“When you try to study the benefits of donating, are you seeing some of these better statistics because of the donation or is it because they’re blood donors and they’re the folks in the population that are healthy enough to donate?” said Dr. Glenn Ramsey, director of transfusion medicine in the department of pathology at Northwestern Medicine in Illinois. That part is unclear, but data does at least point to an association between the two.
Donating blood is good for your mental health.
According to Hod, people who donate blood are also more altruistic, “so they tend to be happier people.”
“They get some benefit from donating blood because they feel like they’re doing something for society,” he said.
Additionally, Ramsey said that someone who had a loved one who benefited from a blood donation will likely feel extra good when they take part in this public service.
Some think there’s also a potential added benefit for people who don’t lose iron through menstruation, but it’s just a theory.
“There is an age-old hypothesis called the Sullivan Hypothesis … [it] basically hypothesized that one of the reasons women live longer than men is because they menstruate,” Hod said. “By menstruating, you get rid of blood but you also get rid of iron in the process.”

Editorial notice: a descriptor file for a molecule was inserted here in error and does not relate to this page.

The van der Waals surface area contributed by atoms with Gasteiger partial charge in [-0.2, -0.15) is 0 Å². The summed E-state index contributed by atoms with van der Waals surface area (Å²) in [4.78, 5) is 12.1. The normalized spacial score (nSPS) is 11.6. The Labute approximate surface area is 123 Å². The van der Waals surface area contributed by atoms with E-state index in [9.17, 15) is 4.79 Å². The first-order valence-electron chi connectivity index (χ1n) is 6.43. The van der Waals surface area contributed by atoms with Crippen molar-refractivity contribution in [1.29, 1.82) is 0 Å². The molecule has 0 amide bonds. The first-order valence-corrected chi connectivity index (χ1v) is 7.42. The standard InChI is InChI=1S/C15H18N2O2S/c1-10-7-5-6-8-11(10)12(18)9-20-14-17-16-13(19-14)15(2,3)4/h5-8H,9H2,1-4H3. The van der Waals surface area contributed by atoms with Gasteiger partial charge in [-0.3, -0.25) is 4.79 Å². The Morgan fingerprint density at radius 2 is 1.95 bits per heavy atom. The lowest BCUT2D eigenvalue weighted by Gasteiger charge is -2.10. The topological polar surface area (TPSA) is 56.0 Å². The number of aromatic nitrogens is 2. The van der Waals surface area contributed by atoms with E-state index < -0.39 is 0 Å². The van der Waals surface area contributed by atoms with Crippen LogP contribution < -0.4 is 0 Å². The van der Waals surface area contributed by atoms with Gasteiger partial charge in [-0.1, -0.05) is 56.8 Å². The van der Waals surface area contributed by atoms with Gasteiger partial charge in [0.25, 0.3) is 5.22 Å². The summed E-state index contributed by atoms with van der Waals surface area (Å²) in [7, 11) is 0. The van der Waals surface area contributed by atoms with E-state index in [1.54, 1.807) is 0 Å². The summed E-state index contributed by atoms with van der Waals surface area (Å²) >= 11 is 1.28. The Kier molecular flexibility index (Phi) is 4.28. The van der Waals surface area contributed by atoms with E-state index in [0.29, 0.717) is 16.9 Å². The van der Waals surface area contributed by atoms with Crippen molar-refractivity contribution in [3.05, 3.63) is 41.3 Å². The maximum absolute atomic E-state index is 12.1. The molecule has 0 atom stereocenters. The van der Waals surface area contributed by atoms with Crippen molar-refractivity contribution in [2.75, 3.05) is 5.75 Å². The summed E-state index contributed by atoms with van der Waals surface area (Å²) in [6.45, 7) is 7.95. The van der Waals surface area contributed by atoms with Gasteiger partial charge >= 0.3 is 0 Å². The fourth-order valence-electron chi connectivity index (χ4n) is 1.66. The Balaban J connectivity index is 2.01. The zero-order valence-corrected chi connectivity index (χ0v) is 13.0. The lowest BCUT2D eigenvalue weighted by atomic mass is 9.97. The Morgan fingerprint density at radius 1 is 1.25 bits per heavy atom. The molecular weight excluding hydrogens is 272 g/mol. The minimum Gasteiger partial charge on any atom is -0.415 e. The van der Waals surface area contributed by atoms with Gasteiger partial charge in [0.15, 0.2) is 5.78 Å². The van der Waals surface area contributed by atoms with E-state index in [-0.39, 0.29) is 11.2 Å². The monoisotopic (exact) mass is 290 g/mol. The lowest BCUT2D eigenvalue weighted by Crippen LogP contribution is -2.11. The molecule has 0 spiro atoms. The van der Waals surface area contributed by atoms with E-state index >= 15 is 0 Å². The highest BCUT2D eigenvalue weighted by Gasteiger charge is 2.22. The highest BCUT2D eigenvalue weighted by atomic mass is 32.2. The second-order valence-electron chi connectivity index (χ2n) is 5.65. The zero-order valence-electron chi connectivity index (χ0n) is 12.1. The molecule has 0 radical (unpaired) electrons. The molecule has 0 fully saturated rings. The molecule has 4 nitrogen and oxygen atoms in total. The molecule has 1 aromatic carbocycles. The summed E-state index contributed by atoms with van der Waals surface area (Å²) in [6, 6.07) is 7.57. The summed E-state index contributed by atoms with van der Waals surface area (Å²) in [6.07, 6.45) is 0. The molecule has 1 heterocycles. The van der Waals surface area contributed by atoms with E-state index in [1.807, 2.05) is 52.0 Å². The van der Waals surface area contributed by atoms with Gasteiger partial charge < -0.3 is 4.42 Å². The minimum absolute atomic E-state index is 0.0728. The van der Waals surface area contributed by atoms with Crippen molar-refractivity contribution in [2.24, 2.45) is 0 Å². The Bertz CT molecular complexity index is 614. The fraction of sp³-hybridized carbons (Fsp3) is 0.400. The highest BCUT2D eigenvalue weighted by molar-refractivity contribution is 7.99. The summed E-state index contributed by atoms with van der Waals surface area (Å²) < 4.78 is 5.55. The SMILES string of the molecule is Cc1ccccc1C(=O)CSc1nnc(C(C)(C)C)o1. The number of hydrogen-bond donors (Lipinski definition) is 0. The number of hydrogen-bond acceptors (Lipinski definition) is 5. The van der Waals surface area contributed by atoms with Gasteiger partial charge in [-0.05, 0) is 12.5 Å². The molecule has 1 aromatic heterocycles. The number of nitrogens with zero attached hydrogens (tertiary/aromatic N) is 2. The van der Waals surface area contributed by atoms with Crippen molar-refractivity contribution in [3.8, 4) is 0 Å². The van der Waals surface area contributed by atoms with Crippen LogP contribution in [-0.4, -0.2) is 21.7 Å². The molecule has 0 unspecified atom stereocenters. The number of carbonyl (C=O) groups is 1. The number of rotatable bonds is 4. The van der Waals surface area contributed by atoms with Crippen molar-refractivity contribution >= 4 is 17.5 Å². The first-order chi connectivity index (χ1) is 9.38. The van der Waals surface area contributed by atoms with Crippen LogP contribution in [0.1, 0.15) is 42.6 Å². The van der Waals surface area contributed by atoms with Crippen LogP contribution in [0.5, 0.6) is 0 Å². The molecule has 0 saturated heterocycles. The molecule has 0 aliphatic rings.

While having too little iron can be problematic in some situations, having too much iron can also be an issue.
“There are diseases where you accumulate too much iron … excess iron settles in your heart and causes heart disease, settles in your liver causes liver disease, can settle in your pancreas [and] cause diabetes,” Hod said. “And so too much iron is a bad thing.”
Essentially, by donating blood, you’re getting rid of iron as anyone who menstruates does when they have their period. “Males have no way of getting rid of iron other than bleeding — so that would be the only way a male can get rid of iron,” Hod said.
“That would be the hypothesis for why donating blood might be good,” he said. But it’s worth stating this is a hypothesis and is not proven.